""Albert Ayler's 1969 album New Grass has been misunderstood from the day of its release. The album finds Ayler experimenting with soul music and digging back into his R&B roots (he started his career playing saxophone with Chicago bluesman Little Walter), fusing it with the avant-garde free jazz (the one element of the record which garnered consistent praise) and adding the vocals of Rose Marie McCoy, The Soul Singers and Ayler himself. As if predicting the divisiveness of the record to follow, Ayler speaks directly to the listener and explains that New Grass is nothing like his albums before -- that it is of "a different dimension of his life" -- in the album opener "Message from Albert." New Grass deserves reconsideration, if not for the heavy grooves and surprising arrangements, then for its bravery in challenging norms of the time; by the '60s, jazz was well-accepted as a uniquely American art form, while soul as a genre was very much still seen as primitive. Ayler melds them together and creates something novel, adventurous, and completely his own. At the time of its release, despite its divisive reception, New Grass helped break down the unnecessary walls dividing genres and revealed music's potential freedoms. The album has gone on to influence generations of jazz, R&B, funk, hip hop, post punk, no wave and unshrinking artists like Pharaoh Sanders, Alice Coltrane, Funkadelic, Jungle Brothers, Red Krayola, Sonic Youth and Mark E. Smith. Third Man Records can't recommend this record highly enough. We are confident that it won't take but one listen for you to understand New Grass is an undeniable healing force."" - Third Man Records.
After nearly a decade of false starts, multiple game plans veering off the rails, and a handful of shattered hopes and/or dreams, the odyssey is finally complete—the new Fusetron site is here.
This is the first phase of a multipart rollout that will span the next few months: the currently browsable stock includes miscellaneous new releases from the past 8+ months (we have a lot of catching up to do), plus approximately a third of our backstock. Note that we’ve reduced/slashed prices on many titles and will continue to do so in order to make room for new stock. We’ll also be expanding / tweaking / improving / debugging the site itself (for example, we still have work to do on the automated international postage system, not to mention the inevitable inventory discrepancies that come with transferring an ancient and massive database to a new system).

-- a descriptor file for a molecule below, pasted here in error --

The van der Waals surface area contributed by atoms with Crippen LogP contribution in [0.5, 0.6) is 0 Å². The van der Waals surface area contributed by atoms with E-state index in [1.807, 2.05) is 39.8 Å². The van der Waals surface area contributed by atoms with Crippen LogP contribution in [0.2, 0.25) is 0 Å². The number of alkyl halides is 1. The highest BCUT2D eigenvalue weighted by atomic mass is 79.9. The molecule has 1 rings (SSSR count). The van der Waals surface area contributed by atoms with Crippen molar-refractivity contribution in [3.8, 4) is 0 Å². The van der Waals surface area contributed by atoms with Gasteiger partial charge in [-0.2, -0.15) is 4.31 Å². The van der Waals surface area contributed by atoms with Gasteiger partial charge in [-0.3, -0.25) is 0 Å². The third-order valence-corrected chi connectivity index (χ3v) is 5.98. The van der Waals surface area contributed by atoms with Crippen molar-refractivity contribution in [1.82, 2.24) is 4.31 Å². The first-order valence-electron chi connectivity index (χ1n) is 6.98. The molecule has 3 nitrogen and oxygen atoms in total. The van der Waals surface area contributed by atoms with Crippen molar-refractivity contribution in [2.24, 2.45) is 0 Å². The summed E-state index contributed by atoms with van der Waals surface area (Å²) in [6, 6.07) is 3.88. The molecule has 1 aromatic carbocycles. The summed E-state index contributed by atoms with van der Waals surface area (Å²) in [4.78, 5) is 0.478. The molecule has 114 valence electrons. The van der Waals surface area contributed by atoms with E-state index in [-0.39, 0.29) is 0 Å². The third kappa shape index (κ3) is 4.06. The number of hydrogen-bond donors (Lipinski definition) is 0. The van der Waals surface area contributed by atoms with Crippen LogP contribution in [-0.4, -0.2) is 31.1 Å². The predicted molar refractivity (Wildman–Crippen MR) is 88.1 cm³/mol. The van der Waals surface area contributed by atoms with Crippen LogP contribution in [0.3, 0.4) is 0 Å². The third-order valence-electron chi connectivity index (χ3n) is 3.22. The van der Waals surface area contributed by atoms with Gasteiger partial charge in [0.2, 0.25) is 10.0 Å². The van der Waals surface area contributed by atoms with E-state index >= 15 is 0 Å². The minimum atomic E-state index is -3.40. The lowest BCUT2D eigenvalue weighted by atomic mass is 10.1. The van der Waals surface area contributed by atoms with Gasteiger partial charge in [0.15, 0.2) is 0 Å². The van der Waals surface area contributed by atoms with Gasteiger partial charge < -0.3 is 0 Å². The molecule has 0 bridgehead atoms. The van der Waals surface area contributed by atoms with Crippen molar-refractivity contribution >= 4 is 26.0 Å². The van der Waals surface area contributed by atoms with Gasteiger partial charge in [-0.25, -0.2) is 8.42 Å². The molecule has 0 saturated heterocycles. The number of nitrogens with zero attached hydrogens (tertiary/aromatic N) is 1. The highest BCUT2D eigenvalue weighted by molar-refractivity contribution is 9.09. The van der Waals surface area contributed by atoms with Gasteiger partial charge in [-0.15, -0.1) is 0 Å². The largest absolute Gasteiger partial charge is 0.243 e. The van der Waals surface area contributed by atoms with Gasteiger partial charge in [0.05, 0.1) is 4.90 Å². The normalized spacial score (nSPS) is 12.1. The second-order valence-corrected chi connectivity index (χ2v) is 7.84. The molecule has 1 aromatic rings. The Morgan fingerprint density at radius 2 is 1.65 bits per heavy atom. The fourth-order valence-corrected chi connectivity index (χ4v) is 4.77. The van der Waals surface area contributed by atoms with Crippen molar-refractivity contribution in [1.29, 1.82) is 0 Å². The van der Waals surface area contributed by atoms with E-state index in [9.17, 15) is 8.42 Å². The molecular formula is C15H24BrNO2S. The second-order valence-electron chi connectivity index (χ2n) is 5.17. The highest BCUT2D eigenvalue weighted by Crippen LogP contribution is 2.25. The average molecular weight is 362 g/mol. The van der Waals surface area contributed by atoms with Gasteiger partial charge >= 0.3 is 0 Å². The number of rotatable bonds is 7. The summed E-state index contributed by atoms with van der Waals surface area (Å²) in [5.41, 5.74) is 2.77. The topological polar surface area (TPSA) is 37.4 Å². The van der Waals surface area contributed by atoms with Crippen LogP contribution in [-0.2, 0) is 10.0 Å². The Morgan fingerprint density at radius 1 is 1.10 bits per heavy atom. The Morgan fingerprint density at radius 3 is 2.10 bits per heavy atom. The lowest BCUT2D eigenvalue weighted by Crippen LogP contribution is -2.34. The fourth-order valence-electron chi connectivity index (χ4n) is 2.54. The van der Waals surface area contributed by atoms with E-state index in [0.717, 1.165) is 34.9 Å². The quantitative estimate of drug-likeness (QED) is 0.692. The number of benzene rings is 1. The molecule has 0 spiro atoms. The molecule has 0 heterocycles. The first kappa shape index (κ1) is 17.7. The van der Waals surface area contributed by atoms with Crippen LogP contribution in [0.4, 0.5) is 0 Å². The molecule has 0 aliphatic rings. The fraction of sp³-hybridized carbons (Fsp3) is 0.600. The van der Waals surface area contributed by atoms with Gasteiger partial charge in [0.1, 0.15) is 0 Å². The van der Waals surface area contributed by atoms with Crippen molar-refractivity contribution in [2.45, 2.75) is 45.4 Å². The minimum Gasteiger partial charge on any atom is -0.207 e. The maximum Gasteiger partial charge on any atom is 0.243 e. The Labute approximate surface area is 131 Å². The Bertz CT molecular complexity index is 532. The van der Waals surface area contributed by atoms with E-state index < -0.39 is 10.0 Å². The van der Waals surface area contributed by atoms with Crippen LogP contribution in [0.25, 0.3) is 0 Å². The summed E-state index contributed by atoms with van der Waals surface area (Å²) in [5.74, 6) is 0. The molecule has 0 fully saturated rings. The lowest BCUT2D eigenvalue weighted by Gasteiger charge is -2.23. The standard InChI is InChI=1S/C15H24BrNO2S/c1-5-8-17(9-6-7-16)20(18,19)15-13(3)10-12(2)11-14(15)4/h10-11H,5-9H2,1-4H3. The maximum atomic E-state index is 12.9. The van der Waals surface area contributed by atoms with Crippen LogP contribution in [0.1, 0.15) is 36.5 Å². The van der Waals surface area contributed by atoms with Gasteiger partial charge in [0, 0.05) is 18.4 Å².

Over the next few months, as we take inventory, clean house, and delve into our storage, we will be uploading thousands of additional items, gradually, on a near-daily basis. This will include the majority of the LPs, as well as many titles, in all formats, once thought long-gone. Many currently “sold out” items are likely to resurface.
Finally, once our general backstock is up (probably in the next two or three months) we’ll begin making our extensive stockpile of rarities available online for the first time: tons of random out-of-print titles, "deadstock," warehouse finds, secondhand collectibles, etc., accumulated over the past few decades.
Frequent/returning customers will be getting early access to these items. Details to follow on how this will work (a priority mailing list? a 'frequent flyer'-like program?), but it will not be based on dollars spent. We want to reward those who consistently support us, especially in the discogs marketplace era (to those who show up trying to poach five copies of a one-off rarity, and nothing else, ever… ¯\_(ツ)_/¯ ).
So—we suggest you take some time to dig through the site—even we’ve been surprised by what’s been turning up, and there’s much more to come.